“None of the unified command members in that meeting or any of the agencies represented in that meeting stated any objection to that or had any other information leaning towards it was not going through that process," Drabick said.
Drabick ultimately gave the final OK to more forward with the vent and burn.
"The final yes was given by me based on the consensus of everybody in the unified command that there was no other option," Drabick said. "No objections were given to that."
Officials from Norfolk Southern and its contractor maintained that the decision to vent and burn the vinyl chloride was made out of fear of polymerization, or a molecular chemical reaction that could have resulted in a catastrophic explosion. Officials have said that the decision needed to be made quickly, before the tanker cars reached a critical temperature of 185 degrees Fahrenheit.
"We were told we had 13 minutes to make the decision and that had to do with convergence, with the weather and transitioning from day to night," Drabick explained.
The 185 degrees Fahrenheit figure is not rooted in science, William Carroll, an adjunct professor of chemistry at Indiana University testified.
"I have no idea what a critical temperature of 185 degrees means," Carroll said. "Vinyl chloride does not polymerize only on the action of heat. It does not spontaneously polymerize."
Not all parties involved agreed that the tanker cars were polymerizing.
“We didn’t believe polymerization was going on," Paul Thomas with OxyVinyls, the company that owned the vinyl chloride said, "but more importantly, I think what we told them was how they could know for sure.”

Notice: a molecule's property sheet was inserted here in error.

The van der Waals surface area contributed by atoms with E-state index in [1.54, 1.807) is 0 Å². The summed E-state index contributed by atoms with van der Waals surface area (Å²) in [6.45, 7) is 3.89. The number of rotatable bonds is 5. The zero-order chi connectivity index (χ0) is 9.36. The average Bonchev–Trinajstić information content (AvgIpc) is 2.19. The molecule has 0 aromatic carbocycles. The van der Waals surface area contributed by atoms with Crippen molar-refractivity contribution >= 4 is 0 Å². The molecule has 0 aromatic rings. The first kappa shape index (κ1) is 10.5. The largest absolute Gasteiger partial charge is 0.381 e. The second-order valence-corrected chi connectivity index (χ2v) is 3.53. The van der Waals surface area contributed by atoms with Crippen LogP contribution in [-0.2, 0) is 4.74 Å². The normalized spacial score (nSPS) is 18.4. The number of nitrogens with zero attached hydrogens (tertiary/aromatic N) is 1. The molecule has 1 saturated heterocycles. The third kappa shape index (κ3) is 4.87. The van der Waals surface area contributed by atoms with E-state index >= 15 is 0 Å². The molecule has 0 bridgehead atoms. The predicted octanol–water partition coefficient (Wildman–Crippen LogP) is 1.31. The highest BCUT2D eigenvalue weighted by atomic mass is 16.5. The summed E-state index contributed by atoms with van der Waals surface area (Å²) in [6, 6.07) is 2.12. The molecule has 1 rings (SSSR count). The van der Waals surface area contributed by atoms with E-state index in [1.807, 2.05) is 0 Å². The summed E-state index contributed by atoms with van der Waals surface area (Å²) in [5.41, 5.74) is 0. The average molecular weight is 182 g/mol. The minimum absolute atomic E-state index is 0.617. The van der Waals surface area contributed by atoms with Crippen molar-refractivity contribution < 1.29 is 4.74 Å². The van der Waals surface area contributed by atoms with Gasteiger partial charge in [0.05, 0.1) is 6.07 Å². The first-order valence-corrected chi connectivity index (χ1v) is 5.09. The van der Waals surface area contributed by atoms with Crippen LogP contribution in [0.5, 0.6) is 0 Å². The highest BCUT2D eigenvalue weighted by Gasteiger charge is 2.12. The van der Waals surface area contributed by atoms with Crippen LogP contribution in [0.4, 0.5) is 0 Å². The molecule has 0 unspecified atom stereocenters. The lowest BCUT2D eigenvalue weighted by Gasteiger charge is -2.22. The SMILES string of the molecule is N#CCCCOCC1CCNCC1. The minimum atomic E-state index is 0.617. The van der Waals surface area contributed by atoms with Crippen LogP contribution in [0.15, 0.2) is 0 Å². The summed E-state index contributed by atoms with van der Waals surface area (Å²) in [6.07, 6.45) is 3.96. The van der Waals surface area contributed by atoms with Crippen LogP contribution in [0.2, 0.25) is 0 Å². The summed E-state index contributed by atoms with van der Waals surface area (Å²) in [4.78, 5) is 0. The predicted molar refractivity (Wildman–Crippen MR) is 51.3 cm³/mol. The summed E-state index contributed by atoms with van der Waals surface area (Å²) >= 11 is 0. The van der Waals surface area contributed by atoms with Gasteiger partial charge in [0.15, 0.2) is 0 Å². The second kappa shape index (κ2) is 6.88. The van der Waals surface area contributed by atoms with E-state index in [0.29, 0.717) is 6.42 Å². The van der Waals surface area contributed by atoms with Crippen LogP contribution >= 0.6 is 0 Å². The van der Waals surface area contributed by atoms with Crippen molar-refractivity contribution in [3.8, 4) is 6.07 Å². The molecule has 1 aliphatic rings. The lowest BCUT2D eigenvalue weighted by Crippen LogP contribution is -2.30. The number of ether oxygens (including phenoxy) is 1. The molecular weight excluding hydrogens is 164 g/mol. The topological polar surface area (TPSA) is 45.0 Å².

Polymerization would have caused the tanker cars to rise in temperature, but data from before the vent and burn occurred show temperatures dropping. However, Norfolk Southern officials and its contractor say the temperatures were inaccurate, since it was not safe for responders to get close enough to cars to get accurate readings.
"It's conclusive to all of us that polymerization was not going on in that car," Thomas said, "and the location where they were taking the temperature on the skin is valid enough to draw that conclusion."
The hearing revealed that Drabick, who was in charge of making the final decision on venting and burning, was not made aware of OxyVinyls' assessment.
“I believe any information you have is power," Drabick said, "and the more information you have the better prepared you are to make decisions.” He added that he regrets not knowing this information at that time.
Officials from Norfolk Southern and its contractor maintain that the vent and burn was the only option due to the severity of damage to the tanker cars and that polymerization was not the only reason behind this decision. Several officials, including Drew McCarty with Specialized Professional Services Inc., a contractor for Norfolk Southern, said they saw physical characteristics of polymerization when the explosion from the vent and burn occurred.
"It was not a clear liquid. It was more of a whiteish color, so that was our speculation at the time," McCarty said. "And that's what we felt was happening the whole weekend."
It is unlikely to see polymerization during a vent and burn, Carroll said.
The NTSB hearings continue through Friday with panels on wheel bearings and rail tank car safety.